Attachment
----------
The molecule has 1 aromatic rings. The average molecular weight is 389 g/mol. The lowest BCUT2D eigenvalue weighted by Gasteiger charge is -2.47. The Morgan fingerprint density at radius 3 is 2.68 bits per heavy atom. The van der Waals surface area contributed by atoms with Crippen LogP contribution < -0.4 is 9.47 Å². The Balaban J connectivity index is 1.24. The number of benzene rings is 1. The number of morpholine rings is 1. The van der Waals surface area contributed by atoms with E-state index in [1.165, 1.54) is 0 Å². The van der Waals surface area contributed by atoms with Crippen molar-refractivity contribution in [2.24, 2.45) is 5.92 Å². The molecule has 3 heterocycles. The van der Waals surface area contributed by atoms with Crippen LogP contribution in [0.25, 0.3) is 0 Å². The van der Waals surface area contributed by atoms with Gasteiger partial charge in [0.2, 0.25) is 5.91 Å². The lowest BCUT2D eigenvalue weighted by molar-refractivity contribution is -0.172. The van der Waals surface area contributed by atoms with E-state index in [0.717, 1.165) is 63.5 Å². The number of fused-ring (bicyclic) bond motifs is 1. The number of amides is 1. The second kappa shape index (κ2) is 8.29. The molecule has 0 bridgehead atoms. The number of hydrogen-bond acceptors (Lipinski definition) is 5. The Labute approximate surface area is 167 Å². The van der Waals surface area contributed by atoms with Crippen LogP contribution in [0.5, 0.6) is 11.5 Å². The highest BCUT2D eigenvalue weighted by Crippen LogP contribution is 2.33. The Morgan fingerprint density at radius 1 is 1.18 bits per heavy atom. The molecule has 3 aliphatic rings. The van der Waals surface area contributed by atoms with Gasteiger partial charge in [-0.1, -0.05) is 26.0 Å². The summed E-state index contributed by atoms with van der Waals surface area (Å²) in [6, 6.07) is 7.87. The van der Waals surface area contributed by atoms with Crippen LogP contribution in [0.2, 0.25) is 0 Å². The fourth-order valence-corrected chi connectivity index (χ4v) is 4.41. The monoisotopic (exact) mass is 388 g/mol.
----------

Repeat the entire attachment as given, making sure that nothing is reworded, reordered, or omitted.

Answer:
The molecule has 1 aromatic rings. The average molecular weight is 389 g/mol. The lowest BCUT2D eigenvalue weighted by Gasteiger charge is -2.47. The Morgan fingerprint density at radius 3 is 2.68 bits per heavy atom. The van der Waals surface area contributed by atoms with Crippen LogP contribution < -0.4 is 9.47 Å². The Balaban J connectivity index is 1.24. The number of benzene rings is 1. The number of morpholine rings is 1. The van der Waals surface area contributed by atoms with E-state index in [1.165, 1.54) is 0 Å². The van der Waals surface area contributed by atoms with Crippen molar-refractivity contribution in [2.24, 2.45) is 5.92 Å². The molecule has 3 heterocycles. The van der Waals surface area contributed by atoms with Crippen LogP contribution in [0.25, 0.3) is 0 Å². The van der Waals surface area contributed by atoms with Gasteiger partial charge in [0.2, 0.25) is 5.91 Å². The lowest BCUT2D eigenvalue weighted by molar-refractivity contribution is -0.172. The van der Waals surface area contributed by atoms with E-state index in [0.717, 1.165) is 63.5 Å². The number of fused-ring (bicyclic) bond motifs is 1. The number of amides is 1. The second kappa shape index (κ2) is 8.29. The molecule has 0 bridgehead atoms. The number of hydrogen-bond acceptors (Lipinski definition) is 5. The Labute approximate surface area is 167 Å². The van der Waals surface area contributed by atoms with Crippen LogP contribution in [0.5, 0.6) is 11.5 Å². The highest BCUT2D eigenvalue weighted by Crippen LogP contribution is 2.33. The Morgan fingerprint density at radius 1 is 1.18 bits per heavy atom. The molecule has 3 aliphatic rings. The van der Waals surface area contributed by atoms with Gasteiger partial charge in [-0.1, -0.05) is 26.0 Å². The summed E-state index contributed by atoms with van der Waals surface area (Å²) in [6, 6.07) is 7.87. The van der Waals surface area contributed by atoms with Crippen LogP contribution in [0.2, 0.25) is 0 Å². The fourth-order valence-corrected chi connectivity index (χ4v) is 4.41. The monoisotopic (exact) mass is 388 g/mol.